October 11, 1991 The building that housed the Miner Normal School in Washington, D. C. was listed on the National Register of Historic Places. The former Normal School for Colored Girls was established in 1851 as an institution of learning and training for young African American women to become teachers. Within two months of opening, school enrollment grew from six to forty. The school continued to grow but in 1860 was forced to close. In 1863, it was reopened as the Institution for the Education of Colored Youth. In 1879, it was renamed Miner Normal School and became part of the District of Columbia public school system. In 1955, the school merged with Wilson Teachers College to form the District of Columbia Teachers College and in 1976 it was incorporated into the University of the District of Columbia.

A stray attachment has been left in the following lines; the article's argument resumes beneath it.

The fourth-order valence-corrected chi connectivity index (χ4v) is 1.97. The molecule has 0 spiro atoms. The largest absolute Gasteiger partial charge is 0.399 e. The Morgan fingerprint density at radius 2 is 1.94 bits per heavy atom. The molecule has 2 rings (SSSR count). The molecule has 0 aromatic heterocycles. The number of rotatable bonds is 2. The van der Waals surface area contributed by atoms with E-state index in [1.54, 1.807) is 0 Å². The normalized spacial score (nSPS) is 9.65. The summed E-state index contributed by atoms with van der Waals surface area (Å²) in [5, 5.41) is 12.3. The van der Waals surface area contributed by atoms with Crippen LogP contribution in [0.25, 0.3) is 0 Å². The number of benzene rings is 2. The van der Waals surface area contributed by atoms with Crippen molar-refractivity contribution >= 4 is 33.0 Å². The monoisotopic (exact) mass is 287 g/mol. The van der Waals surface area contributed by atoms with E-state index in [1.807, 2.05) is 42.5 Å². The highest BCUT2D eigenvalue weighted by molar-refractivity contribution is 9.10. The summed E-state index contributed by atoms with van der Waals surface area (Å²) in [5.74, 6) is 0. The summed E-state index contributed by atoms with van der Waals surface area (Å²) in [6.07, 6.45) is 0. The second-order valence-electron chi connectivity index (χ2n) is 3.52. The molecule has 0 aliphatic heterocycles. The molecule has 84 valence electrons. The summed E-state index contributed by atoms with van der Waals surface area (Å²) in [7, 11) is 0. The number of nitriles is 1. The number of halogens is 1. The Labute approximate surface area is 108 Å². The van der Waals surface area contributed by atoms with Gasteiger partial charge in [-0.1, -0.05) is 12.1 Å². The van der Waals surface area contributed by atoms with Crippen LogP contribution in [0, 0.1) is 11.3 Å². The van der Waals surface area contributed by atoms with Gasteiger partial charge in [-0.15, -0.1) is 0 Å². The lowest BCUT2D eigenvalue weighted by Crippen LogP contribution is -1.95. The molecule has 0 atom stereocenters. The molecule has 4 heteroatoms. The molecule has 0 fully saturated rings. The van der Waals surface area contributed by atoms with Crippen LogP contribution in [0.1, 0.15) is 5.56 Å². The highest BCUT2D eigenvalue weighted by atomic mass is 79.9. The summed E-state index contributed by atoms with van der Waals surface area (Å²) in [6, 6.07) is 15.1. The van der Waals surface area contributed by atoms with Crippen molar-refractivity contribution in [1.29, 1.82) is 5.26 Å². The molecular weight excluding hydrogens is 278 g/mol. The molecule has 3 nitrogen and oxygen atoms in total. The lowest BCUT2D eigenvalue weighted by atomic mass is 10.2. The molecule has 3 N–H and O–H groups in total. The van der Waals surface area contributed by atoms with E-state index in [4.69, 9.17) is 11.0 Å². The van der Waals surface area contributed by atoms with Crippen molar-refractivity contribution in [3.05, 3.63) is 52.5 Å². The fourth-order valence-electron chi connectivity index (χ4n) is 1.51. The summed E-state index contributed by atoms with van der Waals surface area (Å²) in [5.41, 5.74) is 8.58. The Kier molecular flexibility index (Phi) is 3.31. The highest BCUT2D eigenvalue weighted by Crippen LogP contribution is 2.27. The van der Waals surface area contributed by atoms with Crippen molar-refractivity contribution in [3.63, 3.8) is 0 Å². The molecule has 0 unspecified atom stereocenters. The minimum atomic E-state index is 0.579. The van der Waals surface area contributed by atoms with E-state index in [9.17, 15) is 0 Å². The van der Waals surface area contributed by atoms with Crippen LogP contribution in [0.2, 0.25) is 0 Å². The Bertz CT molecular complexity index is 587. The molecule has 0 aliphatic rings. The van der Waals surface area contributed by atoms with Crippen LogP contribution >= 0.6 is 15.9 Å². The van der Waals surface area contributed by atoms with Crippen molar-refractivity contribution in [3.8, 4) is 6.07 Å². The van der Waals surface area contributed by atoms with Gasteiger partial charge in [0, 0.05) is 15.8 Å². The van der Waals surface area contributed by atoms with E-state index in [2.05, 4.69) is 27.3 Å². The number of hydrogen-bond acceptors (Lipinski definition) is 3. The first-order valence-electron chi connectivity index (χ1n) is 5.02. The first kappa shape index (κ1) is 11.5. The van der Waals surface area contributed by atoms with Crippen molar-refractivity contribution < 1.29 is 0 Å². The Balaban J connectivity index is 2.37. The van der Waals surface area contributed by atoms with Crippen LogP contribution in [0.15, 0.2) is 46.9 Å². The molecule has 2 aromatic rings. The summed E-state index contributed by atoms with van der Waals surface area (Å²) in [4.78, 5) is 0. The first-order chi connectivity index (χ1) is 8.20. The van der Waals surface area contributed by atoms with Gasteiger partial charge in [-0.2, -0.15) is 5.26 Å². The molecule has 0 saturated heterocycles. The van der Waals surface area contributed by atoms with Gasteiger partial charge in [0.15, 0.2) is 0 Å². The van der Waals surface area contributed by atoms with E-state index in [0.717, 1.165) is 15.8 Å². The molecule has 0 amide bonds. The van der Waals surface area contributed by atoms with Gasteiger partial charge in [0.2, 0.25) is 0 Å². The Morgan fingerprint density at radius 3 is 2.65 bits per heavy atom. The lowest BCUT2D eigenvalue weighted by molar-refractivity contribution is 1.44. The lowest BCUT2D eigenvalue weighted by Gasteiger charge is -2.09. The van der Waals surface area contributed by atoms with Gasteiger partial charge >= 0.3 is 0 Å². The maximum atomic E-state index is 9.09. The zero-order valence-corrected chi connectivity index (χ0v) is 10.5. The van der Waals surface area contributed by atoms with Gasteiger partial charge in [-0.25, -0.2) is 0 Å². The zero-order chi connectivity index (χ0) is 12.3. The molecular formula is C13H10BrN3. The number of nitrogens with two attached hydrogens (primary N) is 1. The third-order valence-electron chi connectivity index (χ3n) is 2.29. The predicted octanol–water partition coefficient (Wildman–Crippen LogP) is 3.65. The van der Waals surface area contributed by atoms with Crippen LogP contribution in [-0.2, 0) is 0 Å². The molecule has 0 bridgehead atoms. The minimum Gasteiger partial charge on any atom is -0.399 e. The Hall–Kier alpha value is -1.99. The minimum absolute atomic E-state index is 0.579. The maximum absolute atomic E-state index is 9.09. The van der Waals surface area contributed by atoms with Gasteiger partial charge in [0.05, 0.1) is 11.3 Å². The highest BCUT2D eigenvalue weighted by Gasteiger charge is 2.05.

Today in 1991, The Normal School for Colored Girls Building Was Listed As A National Historic Place0 Posted by storyteller - October 11, 2018 - BLACK EDUCATION, BLACK WOMEN
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